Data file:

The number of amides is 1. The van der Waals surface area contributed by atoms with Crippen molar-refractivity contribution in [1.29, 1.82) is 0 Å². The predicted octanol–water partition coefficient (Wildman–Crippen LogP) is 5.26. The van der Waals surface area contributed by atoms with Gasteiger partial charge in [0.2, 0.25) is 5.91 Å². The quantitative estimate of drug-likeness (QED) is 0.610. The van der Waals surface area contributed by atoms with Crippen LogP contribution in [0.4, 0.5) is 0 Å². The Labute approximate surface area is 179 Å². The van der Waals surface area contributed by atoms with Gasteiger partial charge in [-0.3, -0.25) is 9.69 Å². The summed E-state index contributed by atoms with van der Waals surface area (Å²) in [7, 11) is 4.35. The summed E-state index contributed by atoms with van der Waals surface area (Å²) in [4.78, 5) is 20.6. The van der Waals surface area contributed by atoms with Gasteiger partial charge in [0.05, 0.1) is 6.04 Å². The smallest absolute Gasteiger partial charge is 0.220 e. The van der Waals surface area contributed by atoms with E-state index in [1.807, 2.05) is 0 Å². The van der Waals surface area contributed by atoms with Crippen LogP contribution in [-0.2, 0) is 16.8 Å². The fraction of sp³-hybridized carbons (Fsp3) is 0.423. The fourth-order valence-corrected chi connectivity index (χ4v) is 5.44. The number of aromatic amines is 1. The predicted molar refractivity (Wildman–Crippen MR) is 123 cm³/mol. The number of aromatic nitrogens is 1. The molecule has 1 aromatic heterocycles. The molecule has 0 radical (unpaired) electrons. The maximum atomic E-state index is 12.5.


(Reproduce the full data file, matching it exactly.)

The number of amides is 1. The van der Waals surface area contributed by atoms with Crippen molar-refractivity contribution in [1.29, 1.82) is 0 Å². The predicted octanol–water partition coefficient (Wildman–Crippen LogP) is 5.26. The van der Waals surface area contributed by atoms with Gasteiger partial charge in [0.2, 0.25) is 5.91 Å². The quantitative estimate of drug-likeness (QED) is 0.610. The van der Waals surface area contributed by atoms with Crippen LogP contribution in [0.4, 0.5) is 0 Å². The Labute approximate surface area is 179 Å². The van der Waals surface area contributed by atoms with Gasteiger partial charge in [-0.3, -0.25) is 9.69 Å². The summed E-state index contributed by atoms with van der Waals surface area (Å²) in [7, 11) is 4.35. The summed E-state index contributed by atoms with van der Waals surface area (Å²) in [4.78, 5) is 20.6. The van der Waals surface area contributed by atoms with Gasteiger partial charge in [0.05, 0.1) is 6.04 Å². The smallest absolute Gasteiger partial charge is 0.220 e. The van der Waals surface area contributed by atoms with E-state index in [1.807, 2.05) is 0 Å². The van der Waals surface area contributed by atoms with Crippen LogP contribution in [-0.2, 0) is 16.8 Å². The fraction of sp³-hybridized carbons (Fsp3) is 0.423. The fourth-order valence-corrected chi connectivity index (χ4v) is 5.44. The number of aromatic amines is 1. The predicted molar refractivity (Wildman–Crippen MR) is 123 cm³/mol. The number of aromatic nitrogens is 1. The molecule has 1 aromatic heterocycles. The molecule has 0 radical (unpaired) electrons. The maximum atomic E-state index is 12.5.